Overall, it is my estimation that almost all classes have been buffed to some degree by this AE, if not in raw power, then in versatility or more options. Casters may feel “nerfed,” but from my experience that’s because they still do about the same things here as they did before; other classes have simply—in my opinion—been brought up to par. To ameliorate this, I have removed the X/day limit on certain 1st-level Domain/School/Bloodline abilities which typically don’t scale as well as spells, or are often a less powerful choice in a round than casting a spell. Martial characters get to do more, and I believe that casters should also have fun. Many of these abilities do act as “basic attacks,” and this helps low level spellcasters who typically fall behind martials in the early stages anyways, even without the revised AE.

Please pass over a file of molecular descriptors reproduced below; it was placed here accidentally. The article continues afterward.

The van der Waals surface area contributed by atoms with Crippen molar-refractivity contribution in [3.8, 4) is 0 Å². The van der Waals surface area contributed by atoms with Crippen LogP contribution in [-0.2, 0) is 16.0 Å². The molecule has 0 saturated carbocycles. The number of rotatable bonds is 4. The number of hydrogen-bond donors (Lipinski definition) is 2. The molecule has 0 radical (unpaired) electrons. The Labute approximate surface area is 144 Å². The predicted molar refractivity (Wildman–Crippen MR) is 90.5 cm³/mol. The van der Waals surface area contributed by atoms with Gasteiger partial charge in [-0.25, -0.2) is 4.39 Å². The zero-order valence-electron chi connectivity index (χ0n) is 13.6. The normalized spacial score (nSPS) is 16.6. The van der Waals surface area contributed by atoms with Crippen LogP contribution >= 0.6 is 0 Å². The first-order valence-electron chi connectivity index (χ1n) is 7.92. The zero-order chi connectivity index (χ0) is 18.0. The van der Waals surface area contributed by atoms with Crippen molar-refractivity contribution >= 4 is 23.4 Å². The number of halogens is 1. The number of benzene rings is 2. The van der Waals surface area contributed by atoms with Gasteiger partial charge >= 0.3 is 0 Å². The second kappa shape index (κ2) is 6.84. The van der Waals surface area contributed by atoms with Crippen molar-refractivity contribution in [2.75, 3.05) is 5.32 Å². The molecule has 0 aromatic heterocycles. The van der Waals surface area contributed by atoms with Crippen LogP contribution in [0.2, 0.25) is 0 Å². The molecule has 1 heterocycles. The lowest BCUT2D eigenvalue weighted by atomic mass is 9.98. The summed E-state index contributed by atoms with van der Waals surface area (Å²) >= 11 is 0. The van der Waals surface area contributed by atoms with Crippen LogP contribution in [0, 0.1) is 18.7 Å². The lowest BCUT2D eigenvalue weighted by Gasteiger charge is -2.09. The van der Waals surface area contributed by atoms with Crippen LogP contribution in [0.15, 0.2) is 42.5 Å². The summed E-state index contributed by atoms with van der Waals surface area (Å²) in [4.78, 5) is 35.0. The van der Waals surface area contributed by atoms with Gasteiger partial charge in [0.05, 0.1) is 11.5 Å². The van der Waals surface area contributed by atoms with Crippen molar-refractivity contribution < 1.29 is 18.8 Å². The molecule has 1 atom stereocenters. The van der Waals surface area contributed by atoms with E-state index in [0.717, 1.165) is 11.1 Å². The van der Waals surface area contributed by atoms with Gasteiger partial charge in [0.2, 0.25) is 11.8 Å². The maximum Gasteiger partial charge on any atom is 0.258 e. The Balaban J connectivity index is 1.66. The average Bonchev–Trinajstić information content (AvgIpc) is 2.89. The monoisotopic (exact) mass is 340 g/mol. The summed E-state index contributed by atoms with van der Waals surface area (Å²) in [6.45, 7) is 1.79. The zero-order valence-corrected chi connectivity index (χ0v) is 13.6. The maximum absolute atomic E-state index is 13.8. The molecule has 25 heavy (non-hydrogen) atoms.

In general, most classes give and take, but movement, attacking, and other actions are more fluid now than they were in the old system, and thus lend themselves more to creative or interesting tactics or strategies in combat.

If you have any questions let me know in the thread or send me a PM.

Terms: